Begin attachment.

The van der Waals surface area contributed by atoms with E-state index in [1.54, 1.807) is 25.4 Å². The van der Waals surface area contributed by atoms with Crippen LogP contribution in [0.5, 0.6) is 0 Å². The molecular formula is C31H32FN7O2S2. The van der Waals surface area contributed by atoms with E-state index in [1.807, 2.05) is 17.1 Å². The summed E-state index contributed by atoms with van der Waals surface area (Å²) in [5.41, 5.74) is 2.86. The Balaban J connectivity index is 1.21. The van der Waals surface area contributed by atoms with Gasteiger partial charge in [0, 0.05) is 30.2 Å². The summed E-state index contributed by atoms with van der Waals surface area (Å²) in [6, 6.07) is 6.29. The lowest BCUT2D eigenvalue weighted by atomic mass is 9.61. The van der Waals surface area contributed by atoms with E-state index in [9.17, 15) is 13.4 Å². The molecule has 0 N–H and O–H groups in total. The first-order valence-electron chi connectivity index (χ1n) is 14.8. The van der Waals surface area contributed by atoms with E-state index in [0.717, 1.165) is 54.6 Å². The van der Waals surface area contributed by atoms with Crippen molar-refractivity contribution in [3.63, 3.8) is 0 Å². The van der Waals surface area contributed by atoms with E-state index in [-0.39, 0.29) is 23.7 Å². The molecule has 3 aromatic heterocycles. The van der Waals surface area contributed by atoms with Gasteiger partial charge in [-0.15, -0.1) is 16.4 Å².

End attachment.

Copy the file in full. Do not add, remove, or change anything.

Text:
The van der Waals surface area contributed by atoms with E-state index in [1.54, 1.807) is 25.4 Å². The van der Waals surface area contributed by atoms with Crippen LogP contribution in [0.5, 0.6) is 0 Å². The molecular formula is C31H32FN7O2S2. The van der Waals surface area contributed by atoms with E-state index in [1.807, 2.05) is 17.1 Å². The summed E-state index contributed by atoms with van der Waals surface area (Å²) in [5.41, 5.74) is 2.86. The Balaban J connectivity index is 1.21. The van der Waals surface area contributed by atoms with Gasteiger partial charge in [0, 0.05) is 30.2 Å². The summed E-state index contributed by atoms with van der Waals surface area (Å²) in [6, 6.07) is 6.29. The lowest BCUT2D eigenvalue weighted by atomic mass is 9.61. The van der Waals surface area contributed by atoms with E-state index in [9.17, 15) is 13.4 Å². The molecule has 0 N–H and O–H groups in total. The first-order valence-electron chi connectivity index (χ1n) is 14.8. The van der Waals surface area contributed by atoms with E-state index in [0.717, 1.165) is 54.6 Å². The van der Waals surface area contributed by atoms with Crippen molar-refractivity contribution in [3.63, 3.8) is 0 Å². The van der Waals surface area contributed by atoms with E-state index in [-0.39, 0.29) is 23.7 Å². The molecule has 3 aromatic heterocycles. The van der Waals surface area contributed by atoms with Gasteiger partial charge in [-0.15, -0.1) is 16.4 Å².